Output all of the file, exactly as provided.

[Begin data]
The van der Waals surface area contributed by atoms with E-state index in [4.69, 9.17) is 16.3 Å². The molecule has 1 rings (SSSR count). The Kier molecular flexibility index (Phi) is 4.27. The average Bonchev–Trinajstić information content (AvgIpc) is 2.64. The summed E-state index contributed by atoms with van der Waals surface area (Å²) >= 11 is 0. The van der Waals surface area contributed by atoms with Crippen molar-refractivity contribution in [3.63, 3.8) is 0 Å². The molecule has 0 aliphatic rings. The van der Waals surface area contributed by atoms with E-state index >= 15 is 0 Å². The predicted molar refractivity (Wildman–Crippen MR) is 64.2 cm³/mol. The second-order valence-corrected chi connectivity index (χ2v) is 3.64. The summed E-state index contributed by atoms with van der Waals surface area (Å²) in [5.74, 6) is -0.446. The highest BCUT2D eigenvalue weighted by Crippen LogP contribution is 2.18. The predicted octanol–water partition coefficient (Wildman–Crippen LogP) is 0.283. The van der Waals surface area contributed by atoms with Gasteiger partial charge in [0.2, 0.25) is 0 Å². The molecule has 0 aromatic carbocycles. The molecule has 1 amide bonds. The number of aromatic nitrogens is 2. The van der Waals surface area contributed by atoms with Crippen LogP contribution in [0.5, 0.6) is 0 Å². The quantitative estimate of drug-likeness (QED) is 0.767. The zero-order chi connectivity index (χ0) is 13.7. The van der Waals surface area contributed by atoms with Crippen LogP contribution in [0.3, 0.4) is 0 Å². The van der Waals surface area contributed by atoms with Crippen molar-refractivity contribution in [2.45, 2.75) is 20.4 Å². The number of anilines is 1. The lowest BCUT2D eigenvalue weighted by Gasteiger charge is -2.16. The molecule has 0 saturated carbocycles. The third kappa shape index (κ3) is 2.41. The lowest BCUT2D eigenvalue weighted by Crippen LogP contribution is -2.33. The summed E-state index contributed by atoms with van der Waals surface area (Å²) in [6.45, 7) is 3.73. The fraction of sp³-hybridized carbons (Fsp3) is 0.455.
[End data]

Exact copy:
The van der Waals surface area contributed by atoms with E-state index in [4.69, 9.17) is 16.3 Å². The molecule has 1 rings (SSSR count). The Kier molecular flexibility index (Phi) is 4.27. The average Bonchev–Trinajstić information content (AvgIpc) is 2.64. The summed E-state index contributed by atoms with van der Waals surface area (Å²) >= 11 is 0. The van der Waals surface area contributed by atoms with Crippen molar-refractivity contribution in [3.63, 3.8) is 0 Å². The molecule has 0 aliphatic rings. The van der Waals surface area contributed by atoms with E-state index >= 15 is 0 Å². The predicted molar refractivity (Wildman–Crippen MR) is 64.2 cm³/mol. The second-order valence-corrected chi connectivity index (χ2v) is 3.64. The summed E-state index contributed by atoms with van der Waals surface area (Å²) in [5.74, 6) is -0.446. The highest BCUT2D eigenvalue weighted by Crippen LogP contribution is 2.18. The predicted octanol–water partition coefficient (Wildman–Crippen LogP) is 0.283. The van der Waals surface area contributed by atoms with Gasteiger partial charge in [0.2, 0.25) is 0 Å². The molecule has 0 aromatic carbocycles. The molecule has 1 amide bonds. The number of aromatic nitrogens is 2. The van der Waals surface area contributed by atoms with Crippen LogP contribution in [0.5, 0.6) is 0 Å². The quantitative estimate of drug-likeness (QED) is 0.767. The zero-order chi connectivity index (χ0) is 13.7. The van der Waals surface area contributed by atoms with Crippen LogP contribution in [0.3, 0.4) is 0 Å². The van der Waals surface area contributed by atoms with Crippen molar-refractivity contribution in [2.45, 2.75) is 20.4 Å². The number of anilines is 1. The lowest BCUT2D eigenvalue weighted by Gasteiger charge is -2.16. The molecule has 0 saturated carbocycles. The third kappa shape index (κ3) is 2.41. The lowest BCUT2D eigenvalue weighted by Crippen LogP contribution is -2.33. The summed E-state index contributed by atoms with van der Waals surface area (Å²) in [6.45, 7) is 3.73. The fraction of sp³-hybridized carbons (Fsp3) is 0.455.